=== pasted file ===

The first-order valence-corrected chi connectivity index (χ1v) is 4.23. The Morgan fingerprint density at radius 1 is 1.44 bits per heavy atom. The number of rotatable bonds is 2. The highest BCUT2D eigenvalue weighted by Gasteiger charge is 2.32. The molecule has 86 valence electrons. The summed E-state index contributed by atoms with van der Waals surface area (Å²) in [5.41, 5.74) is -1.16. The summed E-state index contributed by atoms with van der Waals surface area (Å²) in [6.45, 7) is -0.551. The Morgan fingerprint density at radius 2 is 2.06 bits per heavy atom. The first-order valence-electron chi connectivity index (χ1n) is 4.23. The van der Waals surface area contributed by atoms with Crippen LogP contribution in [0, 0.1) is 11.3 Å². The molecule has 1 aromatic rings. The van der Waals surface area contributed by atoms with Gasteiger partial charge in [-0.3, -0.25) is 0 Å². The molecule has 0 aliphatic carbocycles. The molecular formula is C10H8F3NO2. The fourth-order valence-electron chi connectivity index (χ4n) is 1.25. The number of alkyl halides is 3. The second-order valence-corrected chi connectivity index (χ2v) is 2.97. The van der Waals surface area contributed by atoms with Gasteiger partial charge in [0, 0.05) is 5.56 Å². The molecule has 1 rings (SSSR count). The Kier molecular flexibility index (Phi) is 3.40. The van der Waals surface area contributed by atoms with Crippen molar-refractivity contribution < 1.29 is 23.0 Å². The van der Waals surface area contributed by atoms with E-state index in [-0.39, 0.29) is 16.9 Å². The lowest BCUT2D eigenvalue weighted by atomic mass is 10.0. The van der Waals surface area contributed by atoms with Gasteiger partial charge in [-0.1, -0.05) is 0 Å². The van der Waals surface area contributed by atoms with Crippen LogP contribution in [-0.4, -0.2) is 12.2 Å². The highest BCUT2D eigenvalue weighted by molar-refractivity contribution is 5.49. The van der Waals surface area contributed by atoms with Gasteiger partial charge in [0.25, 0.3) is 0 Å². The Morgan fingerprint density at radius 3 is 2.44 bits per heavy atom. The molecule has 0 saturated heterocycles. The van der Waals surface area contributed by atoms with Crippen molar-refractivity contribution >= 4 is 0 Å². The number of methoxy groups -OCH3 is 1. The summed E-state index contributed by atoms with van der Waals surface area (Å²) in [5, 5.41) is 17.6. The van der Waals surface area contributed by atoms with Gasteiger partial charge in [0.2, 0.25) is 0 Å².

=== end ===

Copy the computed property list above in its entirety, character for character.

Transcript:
The first-order valence-corrected chi connectivity index (χ1v) is 4.23. The Morgan fingerprint density at radius 1 is 1.44 bits per heavy atom. The number of rotatable bonds is 2. The highest BCUT2D eigenvalue weighted by Gasteiger charge is 2.32. The molecule has 86 valence electrons. The summed E-state index contributed by atoms with van der Waals surface area (Å²) in [5.41, 5.74) is -1.16. The summed E-state index contributed by atoms with van der Waals surface area (Å²) in [6.45, 7) is -0.551. The Morgan fingerprint density at radius 2 is 2.06 bits per heavy atom. The first-order valence-electron chi connectivity index (χ1n) is 4.23. The van der Waals surface area contributed by atoms with Crippen LogP contribution in [0, 0.1) is 11.3 Å². The molecule has 1 aromatic rings. The van der Waals surface area contributed by atoms with Gasteiger partial charge in [-0.3, -0.25) is 0 Å². The molecule has 0 aliphatic carbocycles. The molecular formula is C10H8F3NO2. The fourth-order valence-electron chi connectivity index (χ4n) is 1.25. The number of alkyl halides is 3. The second-order valence-corrected chi connectivity index (χ2v) is 2.97. The van der Waals surface area contributed by atoms with Gasteiger partial charge in [0, 0.05) is 5.56 Å². The molecule has 1 rings (SSSR count). The Kier molecular flexibility index (Phi) is 3.40. The van der Waals surface area contributed by atoms with Crippen molar-refractivity contribution < 1.29 is 23.0 Å². The van der Waals surface area contributed by atoms with E-state index in [-0.39, 0.29) is 16.9 Å². The lowest BCUT2D eigenvalue weighted by atomic mass is 10.0. The van der Waals surface area contributed by atoms with Gasteiger partial charge in [-0.1, -0.05) is 0 Å². The van der Waals surface area contributed by atoms with Crippen LogP contribution in [-0.4, -0.2) is 12.2 Å². The highest BCUT2D eigenvalue weighted by molar-refractivity contribution is 5.49. The van der Waals surface area contributed by atoms with Gasteiger partial charge in [0.25, 0.3) is 0 Å². The Morgan fingerprint density at radius 3 is 2.44 bits per heavy atom. The molecule has 0 saturated heterocycles. The van der Waals surface area contributed by atoms with Crippen molar-refractivity contribution >= 4 is 0 Å². The number of methoxy groups -OCH3 is 1. The summed E-state index contributed by atoms with van der Waals surface area (Å²) in [5, 5.41) is 17.6. The van der Waals surface area contributed by atoms with Gasteiger partial charge in [0.2, 0.25) is 0 Å².